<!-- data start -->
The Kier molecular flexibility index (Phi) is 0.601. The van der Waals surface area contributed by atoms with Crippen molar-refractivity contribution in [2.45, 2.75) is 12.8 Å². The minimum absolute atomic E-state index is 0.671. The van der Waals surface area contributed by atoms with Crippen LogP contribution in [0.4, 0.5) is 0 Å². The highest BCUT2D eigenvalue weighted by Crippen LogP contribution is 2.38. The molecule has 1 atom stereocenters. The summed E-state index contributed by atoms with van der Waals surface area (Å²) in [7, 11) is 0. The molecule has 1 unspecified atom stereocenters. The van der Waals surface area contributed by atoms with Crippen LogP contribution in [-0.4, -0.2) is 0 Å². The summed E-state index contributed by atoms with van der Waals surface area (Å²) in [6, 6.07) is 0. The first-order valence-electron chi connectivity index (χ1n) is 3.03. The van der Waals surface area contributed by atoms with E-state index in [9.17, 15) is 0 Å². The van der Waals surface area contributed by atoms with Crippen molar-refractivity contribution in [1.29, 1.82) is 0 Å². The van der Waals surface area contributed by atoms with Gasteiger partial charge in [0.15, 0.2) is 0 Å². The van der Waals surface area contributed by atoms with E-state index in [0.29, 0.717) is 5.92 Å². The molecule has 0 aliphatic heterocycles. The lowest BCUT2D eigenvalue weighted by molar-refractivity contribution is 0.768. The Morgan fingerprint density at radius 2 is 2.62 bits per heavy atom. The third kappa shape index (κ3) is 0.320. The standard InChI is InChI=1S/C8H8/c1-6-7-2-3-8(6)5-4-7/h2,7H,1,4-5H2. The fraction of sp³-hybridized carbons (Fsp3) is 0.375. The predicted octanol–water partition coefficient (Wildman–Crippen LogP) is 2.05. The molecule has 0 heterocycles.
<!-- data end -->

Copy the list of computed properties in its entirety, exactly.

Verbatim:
The Kier molecular flexibility index (Phi) is 0.601. The van der Waals surface area contributed by atoms with Crippen molar-refractivity contribution in [2.45, 2.75) is 12.8 Å². The minimum absolute atomic E-state index is 0.671. The van der Waals surface area contributed by atoms with Crippen LogP contribution in [0.4, 0.5) is 0 Å². The highest BCUT2D eigenvalue weighted by Crippen LogP contribution is 2.38. The molecule has 1 atom stereocenters. The summed E-state index contributed by atoms with van der Waals surface area (Å²) in [7, 11) is 0. The molecule has 1 unspecified atom stereocenters. The van der Waals surface area contributed by atoms with Crippen LogP contribution in [-0.4, -0.2) is 0 Å². The summed E-state index contributed by atoms with van der Waals surface area (Å²) in [6, 6.07) is 0. The first-order valence-electron chi connectivity index (χ1n) is 3.03. The van der Waals surface area contributed by atoms with E-state index in [9.17, 15) is 0 Å². The van der Waals surface area contributed by atoms with Crippen molar-refractivity contribution in [1.29, 1.82) is 0 Å². The van der Waals surface area contributed by atoms with Gasteiger partial charge in [0.15, 0.2) is 0 Å². The van der Waals surface area contributed by atoms with E-state index in [0.29, 0.717) is 5.92 Å². The molecule has 0 aliphatic heterocycles. The lowest BCUT2D eigenvalue weighted by molar-refractivity contribution is 0.768. The Morgan fingerprint density at radius 2 is 2.62 bits per heavy atom. The third kappa shape index (κ3) is 0.320. The standard InChI is InChI=1S/C8H8/c1-6-7-2-3-8(6)5-4-7/h2,7H,1,4-5H2. The fraction of sp³-hybridized carbons (Fsp3) is 0.375. The predicted octanol–water partition coefficient (Wildman–Crippen LogP) is 2.05. The molecule has 0 heterocycles.